...thanx for listening.
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Postby MarshalN » Apr 23rd, '06, 15:39

Welcome chip! Like you said, any discussion of longjing is never out of date. It's a staple of tea drinking.

I agree with you that the best is if you store it in an airtight container and never open it except to remove a batch for immediate consumption. I don't really drink enough longjing for it to matter, since I only drink maybe 100-200g a year of this stuff.

Since you seem to drink a lot, I'd strongly suggest you buying a gaiwan and a drinking cup and try to brew it that way instead. It yields different flavours and will accentuate the differences among each of the longjing that you have. You can buy a cheap gaiwan from a variety of places, and there are plenty of people here who can help you out on how to make the best cup of tea from one.

As for the three different regions... my guess is the classification of things like "Hangzhou longjing", "Westlake longjing", "Lion Mountain longjing" and the like. I don't think there's a very good, generally agreed upon scheme, although in general, the more specific the place is in the name (Lion Mountain, for example), the better it is likely to be. At the end of the day, you have to try the stuff to know for sure.
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Postby Chip » Apr 24th, '06, 16:56

...so tell me MarshalN, have have you cornered the gaiwan market. I will try one as soon as I find a nice one. I would like to see it in person instead of ordering over the internet...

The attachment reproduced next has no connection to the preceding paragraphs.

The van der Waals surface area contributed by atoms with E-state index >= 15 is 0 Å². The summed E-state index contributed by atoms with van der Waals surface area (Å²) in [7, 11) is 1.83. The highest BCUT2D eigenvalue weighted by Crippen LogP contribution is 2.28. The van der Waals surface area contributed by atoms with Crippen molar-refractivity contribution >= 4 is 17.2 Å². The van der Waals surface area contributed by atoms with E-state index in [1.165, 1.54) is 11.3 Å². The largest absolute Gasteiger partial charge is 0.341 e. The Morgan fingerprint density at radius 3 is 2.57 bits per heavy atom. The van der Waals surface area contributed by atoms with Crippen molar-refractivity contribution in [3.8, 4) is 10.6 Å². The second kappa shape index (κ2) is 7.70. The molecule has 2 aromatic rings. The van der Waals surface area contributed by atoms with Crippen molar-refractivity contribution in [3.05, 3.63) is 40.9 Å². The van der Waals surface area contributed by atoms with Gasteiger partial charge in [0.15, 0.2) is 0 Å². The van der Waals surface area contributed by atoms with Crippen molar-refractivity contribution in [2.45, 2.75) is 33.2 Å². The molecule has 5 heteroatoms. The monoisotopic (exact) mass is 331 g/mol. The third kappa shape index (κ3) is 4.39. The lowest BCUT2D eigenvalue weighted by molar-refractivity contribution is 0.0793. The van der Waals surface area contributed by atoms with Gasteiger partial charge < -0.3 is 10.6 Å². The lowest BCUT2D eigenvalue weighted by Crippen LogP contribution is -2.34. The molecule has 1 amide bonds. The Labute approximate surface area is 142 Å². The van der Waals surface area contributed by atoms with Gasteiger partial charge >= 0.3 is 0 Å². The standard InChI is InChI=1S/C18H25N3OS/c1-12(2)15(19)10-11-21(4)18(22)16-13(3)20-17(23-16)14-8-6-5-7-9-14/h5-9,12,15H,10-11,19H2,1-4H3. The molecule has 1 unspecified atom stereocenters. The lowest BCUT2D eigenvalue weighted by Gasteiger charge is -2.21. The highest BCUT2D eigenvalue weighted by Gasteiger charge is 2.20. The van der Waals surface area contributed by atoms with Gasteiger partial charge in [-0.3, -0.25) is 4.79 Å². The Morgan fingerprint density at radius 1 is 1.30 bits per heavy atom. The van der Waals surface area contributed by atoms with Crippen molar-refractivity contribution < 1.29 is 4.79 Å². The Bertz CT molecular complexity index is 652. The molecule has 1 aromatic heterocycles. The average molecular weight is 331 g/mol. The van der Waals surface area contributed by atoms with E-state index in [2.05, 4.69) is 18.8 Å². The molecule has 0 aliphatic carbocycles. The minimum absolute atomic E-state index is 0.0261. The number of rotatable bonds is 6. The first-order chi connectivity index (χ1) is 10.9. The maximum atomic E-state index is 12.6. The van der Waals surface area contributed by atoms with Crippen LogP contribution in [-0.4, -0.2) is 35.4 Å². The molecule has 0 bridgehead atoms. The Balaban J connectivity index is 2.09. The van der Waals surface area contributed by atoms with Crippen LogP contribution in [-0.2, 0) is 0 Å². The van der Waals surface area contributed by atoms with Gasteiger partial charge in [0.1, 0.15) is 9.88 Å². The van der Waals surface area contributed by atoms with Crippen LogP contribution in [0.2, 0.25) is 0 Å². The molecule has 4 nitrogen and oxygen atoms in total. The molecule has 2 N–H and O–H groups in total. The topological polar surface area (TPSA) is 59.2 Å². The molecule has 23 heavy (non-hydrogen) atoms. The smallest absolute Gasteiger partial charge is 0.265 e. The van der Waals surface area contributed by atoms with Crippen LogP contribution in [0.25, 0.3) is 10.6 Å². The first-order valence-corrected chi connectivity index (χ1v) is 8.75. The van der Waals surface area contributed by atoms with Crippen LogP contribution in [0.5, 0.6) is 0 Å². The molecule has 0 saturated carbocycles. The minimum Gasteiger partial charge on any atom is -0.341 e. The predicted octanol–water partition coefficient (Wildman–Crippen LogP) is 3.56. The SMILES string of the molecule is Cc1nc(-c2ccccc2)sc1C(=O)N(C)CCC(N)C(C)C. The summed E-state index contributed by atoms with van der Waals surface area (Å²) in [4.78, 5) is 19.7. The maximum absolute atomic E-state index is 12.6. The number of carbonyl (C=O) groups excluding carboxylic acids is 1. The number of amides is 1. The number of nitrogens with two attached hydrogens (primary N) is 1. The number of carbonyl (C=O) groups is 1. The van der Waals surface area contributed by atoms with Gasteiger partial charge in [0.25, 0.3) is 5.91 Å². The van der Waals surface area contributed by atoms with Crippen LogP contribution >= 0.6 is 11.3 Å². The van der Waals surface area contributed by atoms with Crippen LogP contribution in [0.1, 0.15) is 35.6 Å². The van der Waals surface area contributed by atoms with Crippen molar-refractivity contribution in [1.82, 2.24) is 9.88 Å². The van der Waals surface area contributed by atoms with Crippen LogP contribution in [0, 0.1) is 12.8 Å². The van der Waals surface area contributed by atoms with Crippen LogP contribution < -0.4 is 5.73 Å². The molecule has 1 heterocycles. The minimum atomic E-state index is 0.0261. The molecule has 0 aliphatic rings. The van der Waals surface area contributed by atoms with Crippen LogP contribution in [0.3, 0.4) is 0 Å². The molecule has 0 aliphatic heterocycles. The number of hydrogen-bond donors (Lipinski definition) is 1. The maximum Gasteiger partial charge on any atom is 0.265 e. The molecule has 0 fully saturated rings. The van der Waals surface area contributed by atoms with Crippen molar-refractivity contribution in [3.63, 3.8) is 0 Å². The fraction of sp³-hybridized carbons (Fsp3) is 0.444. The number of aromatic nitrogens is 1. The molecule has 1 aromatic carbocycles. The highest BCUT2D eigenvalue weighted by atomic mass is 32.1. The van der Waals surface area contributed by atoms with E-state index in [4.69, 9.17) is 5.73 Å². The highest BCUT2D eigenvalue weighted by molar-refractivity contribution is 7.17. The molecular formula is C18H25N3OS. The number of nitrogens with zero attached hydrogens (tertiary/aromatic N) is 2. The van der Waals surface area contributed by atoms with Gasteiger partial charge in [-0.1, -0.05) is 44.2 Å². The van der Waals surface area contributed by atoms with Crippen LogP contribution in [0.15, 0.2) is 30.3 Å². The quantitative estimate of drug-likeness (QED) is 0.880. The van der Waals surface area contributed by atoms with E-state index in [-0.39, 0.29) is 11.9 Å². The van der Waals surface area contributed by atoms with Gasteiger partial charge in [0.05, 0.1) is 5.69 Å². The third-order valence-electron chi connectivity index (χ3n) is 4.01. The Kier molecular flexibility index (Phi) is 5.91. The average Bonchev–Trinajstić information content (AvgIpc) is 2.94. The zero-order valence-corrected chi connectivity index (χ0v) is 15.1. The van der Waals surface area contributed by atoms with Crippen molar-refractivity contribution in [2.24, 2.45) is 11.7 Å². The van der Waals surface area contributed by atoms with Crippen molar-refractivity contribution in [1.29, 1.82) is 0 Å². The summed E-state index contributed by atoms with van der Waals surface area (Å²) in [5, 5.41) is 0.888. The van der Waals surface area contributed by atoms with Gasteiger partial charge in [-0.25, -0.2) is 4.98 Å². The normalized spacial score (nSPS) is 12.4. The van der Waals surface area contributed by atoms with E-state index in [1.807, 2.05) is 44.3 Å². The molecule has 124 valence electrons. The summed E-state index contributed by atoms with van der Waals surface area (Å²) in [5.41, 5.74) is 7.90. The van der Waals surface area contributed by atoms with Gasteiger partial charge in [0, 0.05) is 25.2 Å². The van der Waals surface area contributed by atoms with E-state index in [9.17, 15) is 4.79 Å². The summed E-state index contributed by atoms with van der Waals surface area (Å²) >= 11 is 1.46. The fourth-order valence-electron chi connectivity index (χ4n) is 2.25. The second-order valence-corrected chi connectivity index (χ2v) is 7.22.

It would be a nice change to my normal ritual...always something new to learn.
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Postby MarshalN » Apr 24th, '06, 20:10

If you're close to NYC, you can go to TenRen to buy a gaiwan if you feel like spluring. There's also a general store in NYC Chinatown called Great Wall that might sell a few (they're on the NE corner of Canal and I think Broadway). They also sell some loose tea, sometimes with some reasonably decent greens.
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Re: Dragonwell question

Postby cherryking » Feb 7th, '07, 04:26

teachat wrote:Does anyone have any experience with this variety? I bought a couple of ounces from one supplier and found it to have a very strong, smoky flavor. This was odd to me at first, but I started to enjoy it after a couple of cups. When I did more research on dragonwell, I discovered that "smoky" is not a common flavor associated with this particular kind of tea. I then found that a local tea shop served it and tried it. I found this cup to have a subtle barley flavor to it. Not smoky at all. Still confused, I ventured into Chinatown and bought two different grades of dragonwell from Ten Ren Tea. The highest grade tasted even different from the previous kinds. This one tasted very similiar to the Silver Needles white tea I had purchased about a month earlier.

Now, I know that teas of the same variety have subtle (and sometimes not so subtle) differences in taste, but the smoky flavor has me really scratching my head. Has anyone else had a similar experience?


The real long Jing taste is smooth, sweety, mellow taste with nuts aroma. If your Long jing is smoky, it show your long jing is not the real or very worst grade.